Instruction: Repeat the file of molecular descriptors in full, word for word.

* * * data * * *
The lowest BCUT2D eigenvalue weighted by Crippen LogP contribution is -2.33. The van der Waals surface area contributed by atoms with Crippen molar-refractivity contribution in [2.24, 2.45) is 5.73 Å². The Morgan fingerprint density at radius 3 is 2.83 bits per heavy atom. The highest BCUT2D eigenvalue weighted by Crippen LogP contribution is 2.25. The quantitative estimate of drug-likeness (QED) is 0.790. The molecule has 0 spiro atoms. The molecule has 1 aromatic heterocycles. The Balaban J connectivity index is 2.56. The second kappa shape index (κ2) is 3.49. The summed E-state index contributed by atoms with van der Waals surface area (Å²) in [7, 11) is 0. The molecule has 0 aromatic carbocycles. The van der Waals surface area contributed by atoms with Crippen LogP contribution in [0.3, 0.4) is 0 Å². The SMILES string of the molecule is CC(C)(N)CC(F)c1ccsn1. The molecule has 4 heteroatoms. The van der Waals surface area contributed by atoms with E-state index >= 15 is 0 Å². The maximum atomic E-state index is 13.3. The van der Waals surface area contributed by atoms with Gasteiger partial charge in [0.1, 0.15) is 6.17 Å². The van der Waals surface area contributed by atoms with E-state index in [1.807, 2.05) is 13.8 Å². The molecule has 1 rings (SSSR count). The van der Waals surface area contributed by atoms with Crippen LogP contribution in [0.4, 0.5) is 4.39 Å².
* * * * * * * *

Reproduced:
The lowest BCUT2D eigenvalue weighted by Crippen LogP contribution is -2.33. The van der Waals surface area contributed by atoms with Crippen molar-refractivity contribution in [2.24, 2.45) is 5.73 Å². The Morgan fingerprint density at radius 3 is 2.83 bits per heavy atom. The highest BCUT2D eigenvalue weighted by Crippen LogP contribution is 2.25. The quantitative estimate of drug-likeness (QED) is 0.790. The molecule has 0 spiro atoms. The molecule has 1 aromatic heterocycles. The Balaban J connectivity index is 2.56. The second kappa shape index (κ2) is 3.49. The summed E-state index contributed by atoms with van der Waals surface area (Å²) in [7, 11) is 0. The molecule has 0 aromatic carbocycles. The van der Waals surface area contributed by atoms with Crippen LogP contribution in [0.3, 0.4) is 0 Å². The SMILES string of the molecule is CC(C)(N)CC(F)c1ccsn1. The molecule has 4 heteroatoms. The van der Waals surface area contributed by atoms with E-state index >= 15 is 0 Å². The maximum atomic E-state index is 13.3. The van der Waals surface area contributed by atoms with Gasteiger partial charge in [0.1, 0.15) is 6.17 Å². The van der Waals surface area contributed by atoms with E-state index in [1.807, 2.05) is 13.8 Å². The molecule has 1 rings (SSSR count). The van der Waals surface area contributed by atoms with Crippen LogP contribution in [0.4, 0.5) is 4.39 Å².